Law enforcement expert weighs in on raid at Eden Prairie home
Deputies followed standard protocols while conducting a court-ordered search on an Eden Prairie home early Thursday morning, according to a law enforcement expert who reviewed a video of the operation.
The Hennepin County Sheriff’s Office executed an early morning search warrant New Year’s Eve at the listed Eden Prairie address of 23-year-old Dolal Idd, who was shot and killed after an exchange of gunfire with Minneapolis police the night before.
On Saturday, the sheriff’s office released body-worn camera footage of the SWAT team, which executed the search warrant after a judge signed the warrant authorizing law enforcement to enter Idd’s home to look for weapons at the house.
Former Hennepin County Sheriff Rich Stanek, who now works as a law enforcement consultant, reviewed the video and told 5 EYEWITNESS NEWS the SWAT team deputies in the publicly released portion of the video appear to follow proper procedures during the entire incident.
“It appeared they were very professional, in terms of what they said and how they conducted this warrant,” Stanek said. “Everything you see in the video shows the deputies conducted the search using their trained protocol before investigators arrived and took over the scene.”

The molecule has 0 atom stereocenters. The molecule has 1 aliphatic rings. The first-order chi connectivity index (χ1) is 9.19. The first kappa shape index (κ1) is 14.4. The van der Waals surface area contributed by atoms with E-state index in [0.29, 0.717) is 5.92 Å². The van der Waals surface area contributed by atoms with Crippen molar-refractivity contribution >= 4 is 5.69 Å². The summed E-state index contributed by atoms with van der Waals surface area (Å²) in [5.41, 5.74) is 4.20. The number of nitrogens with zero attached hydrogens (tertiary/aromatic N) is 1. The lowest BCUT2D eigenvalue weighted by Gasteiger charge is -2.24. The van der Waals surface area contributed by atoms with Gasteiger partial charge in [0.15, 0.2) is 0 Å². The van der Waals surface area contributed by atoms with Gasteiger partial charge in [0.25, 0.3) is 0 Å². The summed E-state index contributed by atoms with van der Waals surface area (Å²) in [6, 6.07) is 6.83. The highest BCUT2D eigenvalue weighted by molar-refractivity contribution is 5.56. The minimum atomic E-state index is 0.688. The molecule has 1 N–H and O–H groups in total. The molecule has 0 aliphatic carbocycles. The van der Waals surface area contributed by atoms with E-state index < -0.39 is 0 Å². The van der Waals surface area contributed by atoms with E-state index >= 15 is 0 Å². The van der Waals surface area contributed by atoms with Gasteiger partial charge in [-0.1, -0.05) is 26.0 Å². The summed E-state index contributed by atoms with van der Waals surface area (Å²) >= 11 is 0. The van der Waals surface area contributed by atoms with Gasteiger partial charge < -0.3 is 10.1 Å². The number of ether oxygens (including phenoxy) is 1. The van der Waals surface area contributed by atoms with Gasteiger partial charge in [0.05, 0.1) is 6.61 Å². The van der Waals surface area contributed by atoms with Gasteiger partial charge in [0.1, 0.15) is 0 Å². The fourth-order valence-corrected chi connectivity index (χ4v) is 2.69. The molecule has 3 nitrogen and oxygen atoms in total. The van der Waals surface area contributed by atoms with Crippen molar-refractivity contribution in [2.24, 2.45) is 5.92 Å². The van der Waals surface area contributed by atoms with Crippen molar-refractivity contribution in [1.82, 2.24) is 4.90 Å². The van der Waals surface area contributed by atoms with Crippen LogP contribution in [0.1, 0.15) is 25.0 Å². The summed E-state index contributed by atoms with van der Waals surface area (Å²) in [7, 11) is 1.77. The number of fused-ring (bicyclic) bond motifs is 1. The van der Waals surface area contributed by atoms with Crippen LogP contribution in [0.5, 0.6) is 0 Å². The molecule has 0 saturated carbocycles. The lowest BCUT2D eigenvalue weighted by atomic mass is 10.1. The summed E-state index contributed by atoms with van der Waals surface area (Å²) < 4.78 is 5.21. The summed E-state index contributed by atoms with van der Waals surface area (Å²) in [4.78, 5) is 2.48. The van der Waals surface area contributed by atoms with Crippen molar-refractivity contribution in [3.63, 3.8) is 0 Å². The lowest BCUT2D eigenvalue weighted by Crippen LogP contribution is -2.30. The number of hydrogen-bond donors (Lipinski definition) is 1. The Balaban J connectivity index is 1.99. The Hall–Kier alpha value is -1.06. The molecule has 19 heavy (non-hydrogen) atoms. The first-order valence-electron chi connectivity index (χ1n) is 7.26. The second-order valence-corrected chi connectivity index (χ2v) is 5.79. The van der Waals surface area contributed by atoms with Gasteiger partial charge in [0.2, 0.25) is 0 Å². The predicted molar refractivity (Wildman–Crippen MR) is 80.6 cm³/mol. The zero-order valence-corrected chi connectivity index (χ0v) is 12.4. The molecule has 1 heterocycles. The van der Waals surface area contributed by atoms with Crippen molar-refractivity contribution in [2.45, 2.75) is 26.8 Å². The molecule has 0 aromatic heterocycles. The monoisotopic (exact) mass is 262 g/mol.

Stanek told KSTP because the warrant was to look for weapons, the search would be considered a “high-risk warrant” and it would be standard procedure for the SWAT team to enter the home with their weapons drawn until any potential threat was neutralized.
“The deputies appear to knock and then announce themselves before they entered the home,” Stanek said. “What they did is absolutely standard practice, and you hear them announce themselves once, twice, or three times or four times."
When people inside the home asked deputies to see the search warrant you can hear the deputies tell them everything would be explained once investigators arrive on the scene, and about 30 minutes into the search the investigators do show up and explain the search warrant to the home’s occupants.
“There is no timeline to tell the people, or show them about the warrant and what it is for until the scene is secure,” Stanek said. “You see the investigators arrive and they do explain things to them in a timely manner because it would not be proper to do it three days afterward.”